GlaxoSmithKline/Isis: GlaxoSmithKline added to its option-based development portfolio as well as its RNA drug-discovery capabilities with an alliance with Isis Pharmaceuticals, which it unveiled March 31. The firms will apply Isis's antisense platform, which develops compounds that bind to messenger RNA and inhibit the production of disease-causing proteins, to develop new drugs against five targets including infectious diseases and conditions causing blindness. The emphasis will be on orphan drugs, an area where the big pharma has been building its efforts. Isis will receive $35 million upfront to develop the compounds through Phase II proof of concept, at which point GSK will have an option to license and take over development and commercialization. On average, Isis can reap up to $20 million in pre-PoC milestones per program, with total biobucks for the deal running to $1.5 billion. GSK has been making deals in the RNA space for some time. Partners include Sirna Therapeutics before it was bought by Merck & Co., Santaris Pharma and Isis spin-off Regulus Therapeutics. For GSK, option-based deals are nothing new, either, but this is the first for Isis. "GSK gets access to our technology, but in the meantime, we stay in control, moving through drug discovery in a much more expeditious way," Isis CEO Stanley Crooke told "The Pink Sheet" DAILY. Isis expects to move a first drug from the collaboration into clinical development this year. -- Jessica Merrill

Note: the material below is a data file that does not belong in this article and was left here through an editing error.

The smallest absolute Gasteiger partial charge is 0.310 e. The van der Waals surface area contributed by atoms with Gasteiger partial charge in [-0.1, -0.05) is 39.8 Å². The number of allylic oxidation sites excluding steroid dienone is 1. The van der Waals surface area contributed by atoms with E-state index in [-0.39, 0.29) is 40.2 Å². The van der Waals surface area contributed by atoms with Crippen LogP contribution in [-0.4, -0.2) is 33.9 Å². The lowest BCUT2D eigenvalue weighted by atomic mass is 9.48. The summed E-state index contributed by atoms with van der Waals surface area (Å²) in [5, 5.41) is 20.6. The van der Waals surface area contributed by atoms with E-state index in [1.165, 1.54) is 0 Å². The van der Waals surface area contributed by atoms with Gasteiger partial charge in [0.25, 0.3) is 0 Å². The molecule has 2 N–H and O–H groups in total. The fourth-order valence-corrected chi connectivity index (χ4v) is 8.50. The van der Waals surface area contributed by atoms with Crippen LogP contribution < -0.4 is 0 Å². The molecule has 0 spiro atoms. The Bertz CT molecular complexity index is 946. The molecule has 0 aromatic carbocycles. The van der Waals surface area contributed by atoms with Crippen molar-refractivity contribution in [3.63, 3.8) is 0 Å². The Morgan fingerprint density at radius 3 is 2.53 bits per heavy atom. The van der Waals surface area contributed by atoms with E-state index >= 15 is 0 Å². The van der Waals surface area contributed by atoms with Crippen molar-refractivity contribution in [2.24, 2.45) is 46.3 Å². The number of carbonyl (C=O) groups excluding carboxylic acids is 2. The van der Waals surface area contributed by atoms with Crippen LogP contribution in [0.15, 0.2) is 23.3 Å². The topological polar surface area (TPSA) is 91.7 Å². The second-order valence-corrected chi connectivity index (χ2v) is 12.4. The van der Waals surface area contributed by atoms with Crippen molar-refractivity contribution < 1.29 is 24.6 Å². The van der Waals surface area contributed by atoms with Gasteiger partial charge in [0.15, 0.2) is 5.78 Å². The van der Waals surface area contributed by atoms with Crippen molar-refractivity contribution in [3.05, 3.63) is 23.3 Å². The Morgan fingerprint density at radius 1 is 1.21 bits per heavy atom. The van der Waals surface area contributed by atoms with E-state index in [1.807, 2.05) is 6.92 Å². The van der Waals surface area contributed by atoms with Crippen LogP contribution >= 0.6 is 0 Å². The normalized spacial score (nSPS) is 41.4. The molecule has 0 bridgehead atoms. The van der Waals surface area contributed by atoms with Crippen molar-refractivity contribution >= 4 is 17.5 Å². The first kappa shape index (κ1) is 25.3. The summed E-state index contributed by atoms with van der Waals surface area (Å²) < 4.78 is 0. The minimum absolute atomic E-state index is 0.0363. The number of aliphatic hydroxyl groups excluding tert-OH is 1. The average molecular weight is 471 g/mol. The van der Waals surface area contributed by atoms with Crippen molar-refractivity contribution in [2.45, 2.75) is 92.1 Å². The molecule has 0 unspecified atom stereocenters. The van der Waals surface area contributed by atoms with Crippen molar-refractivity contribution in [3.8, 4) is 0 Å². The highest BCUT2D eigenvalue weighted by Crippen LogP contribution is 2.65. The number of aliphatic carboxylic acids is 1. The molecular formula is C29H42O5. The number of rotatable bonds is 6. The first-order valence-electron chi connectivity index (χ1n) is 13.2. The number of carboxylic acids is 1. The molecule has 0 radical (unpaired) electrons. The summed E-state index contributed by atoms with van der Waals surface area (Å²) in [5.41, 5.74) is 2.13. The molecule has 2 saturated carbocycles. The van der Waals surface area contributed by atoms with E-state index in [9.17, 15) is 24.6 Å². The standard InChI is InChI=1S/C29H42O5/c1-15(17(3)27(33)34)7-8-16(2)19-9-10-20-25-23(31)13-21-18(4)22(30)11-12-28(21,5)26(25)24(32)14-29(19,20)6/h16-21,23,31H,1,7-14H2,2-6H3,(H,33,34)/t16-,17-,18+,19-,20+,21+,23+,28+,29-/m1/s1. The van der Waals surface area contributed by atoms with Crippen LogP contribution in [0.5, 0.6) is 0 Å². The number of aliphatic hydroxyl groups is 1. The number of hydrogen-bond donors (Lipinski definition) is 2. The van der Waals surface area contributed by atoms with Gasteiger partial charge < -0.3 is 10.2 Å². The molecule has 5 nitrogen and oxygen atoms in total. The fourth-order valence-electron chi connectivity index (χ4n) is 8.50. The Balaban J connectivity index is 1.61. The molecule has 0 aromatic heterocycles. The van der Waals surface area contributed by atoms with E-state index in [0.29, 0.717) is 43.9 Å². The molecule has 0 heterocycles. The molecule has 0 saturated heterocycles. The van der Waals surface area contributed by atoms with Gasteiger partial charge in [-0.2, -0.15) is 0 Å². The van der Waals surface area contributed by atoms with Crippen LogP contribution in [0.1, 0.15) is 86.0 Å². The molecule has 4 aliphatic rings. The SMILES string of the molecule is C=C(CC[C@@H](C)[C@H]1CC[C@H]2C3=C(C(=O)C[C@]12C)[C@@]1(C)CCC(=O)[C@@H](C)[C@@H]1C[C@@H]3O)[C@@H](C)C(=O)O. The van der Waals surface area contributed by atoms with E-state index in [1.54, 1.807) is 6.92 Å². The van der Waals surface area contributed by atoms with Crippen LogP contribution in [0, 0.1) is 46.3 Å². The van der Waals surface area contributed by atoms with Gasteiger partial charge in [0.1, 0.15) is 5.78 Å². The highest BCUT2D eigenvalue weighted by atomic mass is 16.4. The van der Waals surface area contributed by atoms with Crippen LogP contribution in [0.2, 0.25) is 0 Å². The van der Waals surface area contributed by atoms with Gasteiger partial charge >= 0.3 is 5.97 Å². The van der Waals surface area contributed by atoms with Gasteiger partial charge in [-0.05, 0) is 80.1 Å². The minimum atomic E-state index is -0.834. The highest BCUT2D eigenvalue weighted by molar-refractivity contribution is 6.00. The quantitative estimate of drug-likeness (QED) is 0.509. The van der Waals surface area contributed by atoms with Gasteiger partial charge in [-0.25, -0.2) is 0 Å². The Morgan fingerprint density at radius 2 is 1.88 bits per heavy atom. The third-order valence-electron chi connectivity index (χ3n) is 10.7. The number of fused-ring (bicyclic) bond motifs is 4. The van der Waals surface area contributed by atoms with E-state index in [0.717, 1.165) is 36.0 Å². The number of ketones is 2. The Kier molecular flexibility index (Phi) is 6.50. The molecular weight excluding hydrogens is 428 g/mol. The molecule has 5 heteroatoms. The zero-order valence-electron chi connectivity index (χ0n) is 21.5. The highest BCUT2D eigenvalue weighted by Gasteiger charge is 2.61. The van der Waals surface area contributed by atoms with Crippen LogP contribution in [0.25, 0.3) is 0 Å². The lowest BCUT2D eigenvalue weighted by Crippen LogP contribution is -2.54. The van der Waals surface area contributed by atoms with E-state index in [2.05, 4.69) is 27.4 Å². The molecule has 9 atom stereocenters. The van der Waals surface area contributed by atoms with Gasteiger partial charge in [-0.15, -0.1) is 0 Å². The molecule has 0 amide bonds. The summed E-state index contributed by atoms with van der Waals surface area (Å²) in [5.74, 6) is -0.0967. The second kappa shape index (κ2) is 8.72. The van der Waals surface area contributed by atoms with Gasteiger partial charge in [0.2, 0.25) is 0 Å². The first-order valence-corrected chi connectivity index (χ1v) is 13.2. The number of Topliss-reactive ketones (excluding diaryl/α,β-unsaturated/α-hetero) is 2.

MDRNA/Cequent and Ipsen/Dicerna: What is this, RNAi week? The so-called "second generation" of RNA interference companies, trying to maneuver around the patent shadows cast by Alnylam Pharmaceuticals and Merck's Sirna, are cutting deals of their own as the big guys have fallen quiet. Both deals we're highlighting this week relate to an "alternative" RNAi technology based on the Dicer substrate, an enzyme complex that lies "upstream" in the chain of events that lead to gene silencing. Both MDRNA and Dicerna licensed the technology from the City of Hope research center near Los Angeles. But MDRNA, whose CEO Michael French was a top exec at Sirna before the Merck acquisition, is grabbing a second RNAi platform. The suburban Seattle firm once known as Nastech is buying privately held Cequent Pharmaceuticals of Cambridge, Mass. for $46 million in stock, which comes to about 37.4 million shares based on MDRNA's $1.23 share price just before the deal was announced. Cequent's engineered non-pathogenic bacteria both manufacture and deliver RNA molecules into the target cell. MDRNA nabs the platform and an early stage pipeline with a lead candidate soon to enter Phase 1 for the genetic disorder familial adenomatous polyposis. Perhaps more importantly, it also gets cash. It didn't say how much, but it made clear that Cequent's green will fund the combined firms' operations into December. In the second deal, French specialty firm Ipsen is paying an undisclosed amount to Dicerna Pharmaceuticals to build RNAi-peptide conjugates that focus on oncology and endocrinology. Unlike a previous license deal with Kyowa Hakko Kirin, Dicerna keeps a lot more downstream rights but also bears some of the price tag-- a 50/50 split of costs and profits, in fact.--Alex Lash